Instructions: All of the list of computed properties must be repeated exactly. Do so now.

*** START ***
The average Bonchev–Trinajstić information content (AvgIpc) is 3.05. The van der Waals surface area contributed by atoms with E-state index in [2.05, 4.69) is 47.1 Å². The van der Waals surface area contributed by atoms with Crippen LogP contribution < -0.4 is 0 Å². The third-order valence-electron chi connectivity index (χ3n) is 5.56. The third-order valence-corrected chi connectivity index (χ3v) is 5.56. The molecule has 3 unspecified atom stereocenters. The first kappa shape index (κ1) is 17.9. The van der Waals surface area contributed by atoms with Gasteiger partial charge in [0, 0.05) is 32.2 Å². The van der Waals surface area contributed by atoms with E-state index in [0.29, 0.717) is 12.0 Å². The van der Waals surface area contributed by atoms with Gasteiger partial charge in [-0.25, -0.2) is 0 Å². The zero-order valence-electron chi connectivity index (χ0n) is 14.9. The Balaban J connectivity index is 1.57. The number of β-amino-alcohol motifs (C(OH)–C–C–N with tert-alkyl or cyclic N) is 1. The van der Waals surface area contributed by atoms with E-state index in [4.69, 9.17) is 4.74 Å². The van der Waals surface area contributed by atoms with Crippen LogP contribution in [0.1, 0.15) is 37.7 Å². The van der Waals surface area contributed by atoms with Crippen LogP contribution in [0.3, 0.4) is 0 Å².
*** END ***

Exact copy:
The average Bonchev–Trinajstić information content (AvgIpc) is 3.05. The van der Waals surface area contributed by atoms with E-state index in [2.05, 4.69) is 47.1 Å². The van der Waals surface area contributed by atoms with Crippen LogP contribution < -0.4 is 0 Å². The third-order valence-electron chi connectivity index (χ3n) is 5.56. The third-order valence-corrected chi connectivity index (χ3v) is 5.56. The molecule has 3 unspecified atom stereocenters. The first kappa shape index (κ1) is 17.9. The van der Waals surface area contributed by atoms with Gasteiger partial charge in [0, 0.05) is 32.2 Å². The van der Waals surface area contributed by atoms with E-state index in [0.29, 0.717) is 12.0 Å². The van der Waals surface area contributed by atoms with Gasteiger partial charge in [-0.25, -0.2) is 0 Å². The zero-order valence-electron chi connectivity index (χ0n) is 14.9. The Balaban J connectivity index is 1.57. The number of β-amino-alcohol motifs (C(OH)–C–C–N with tert-alkyl or cyclic N) is 1. The van der Waals surface area contributed by atoms with E-state index in [4.69, 9.17) is 4.74 Å². The van der Waals surface area contributed by atoms with Crippen LogP contribution in [0.1, 0.15) is 37.7 Å². The van der Waals surface area contributed by atoms with Crippen LogP contribution in [0.3, 0.4) is 0 Å².